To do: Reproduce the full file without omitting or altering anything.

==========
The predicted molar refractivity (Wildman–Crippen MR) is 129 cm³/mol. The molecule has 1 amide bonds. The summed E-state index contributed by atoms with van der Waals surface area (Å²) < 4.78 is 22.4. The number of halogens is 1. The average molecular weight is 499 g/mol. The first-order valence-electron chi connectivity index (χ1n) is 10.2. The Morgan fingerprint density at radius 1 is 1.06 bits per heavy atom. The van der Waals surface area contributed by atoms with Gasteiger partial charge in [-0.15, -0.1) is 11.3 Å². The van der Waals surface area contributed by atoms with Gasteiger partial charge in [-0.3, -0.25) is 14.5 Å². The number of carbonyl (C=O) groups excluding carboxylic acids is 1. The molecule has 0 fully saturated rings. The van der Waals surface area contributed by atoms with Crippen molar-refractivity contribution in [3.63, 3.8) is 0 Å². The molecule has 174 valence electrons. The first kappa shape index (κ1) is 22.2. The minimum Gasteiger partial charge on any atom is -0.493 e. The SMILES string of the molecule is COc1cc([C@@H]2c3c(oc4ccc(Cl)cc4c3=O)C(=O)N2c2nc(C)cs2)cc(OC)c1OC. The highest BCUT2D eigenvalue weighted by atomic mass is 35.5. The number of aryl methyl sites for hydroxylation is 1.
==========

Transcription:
The predicted molar refractivity (Wildman–Crippen MR) is 129 cm³/mol. The molecule has 1 amide bonds. The summed E-state index contributed by atoms with van der Waals surface area (Å²) < 4.78 is 22.4. The number of halogens is 1. The average molecular weight is 499 g/mol. The first-order valence-electron chi connectivity index (χ1n) is 10.2. The Morgan fingerprint density at radius 1 is 1.06 bits per heavy atom. The van der Waals surface area contributed by atoms with Gasteiger partial charge in [-0.15, -0.1) is 11.3 Å². The van der Waals surface area contributed by atoms with Gasteiger partial charge in [-0.3, -0.25) is 14.5 Å². The number of carbonyl (C=O) groups excluding carboxylic acids is 1. The molecule has 0 fully saturated rings. The van der Waals surface area contributed by atoms with Crippen molar-refractivity contribution in [3.63, 3.8) is 0 Å². The molecule has 174 valence electrons. The first kappa shape index (κ1) is 22.2. The minimum Gasteiger partial charge on any atom is -0.493 e. The SMILES string of the molecule is COc1cc([C@@H]2c3c(oc4ccc(Cl)cc4c3=O)C(=O)N2c2nc(C)cs2)cc(OC)c1OC. The highest BCUT2D eigenvalue weighted by atomic mass is 35.5. The number of aryl methyl sites for hydroxylation is 1.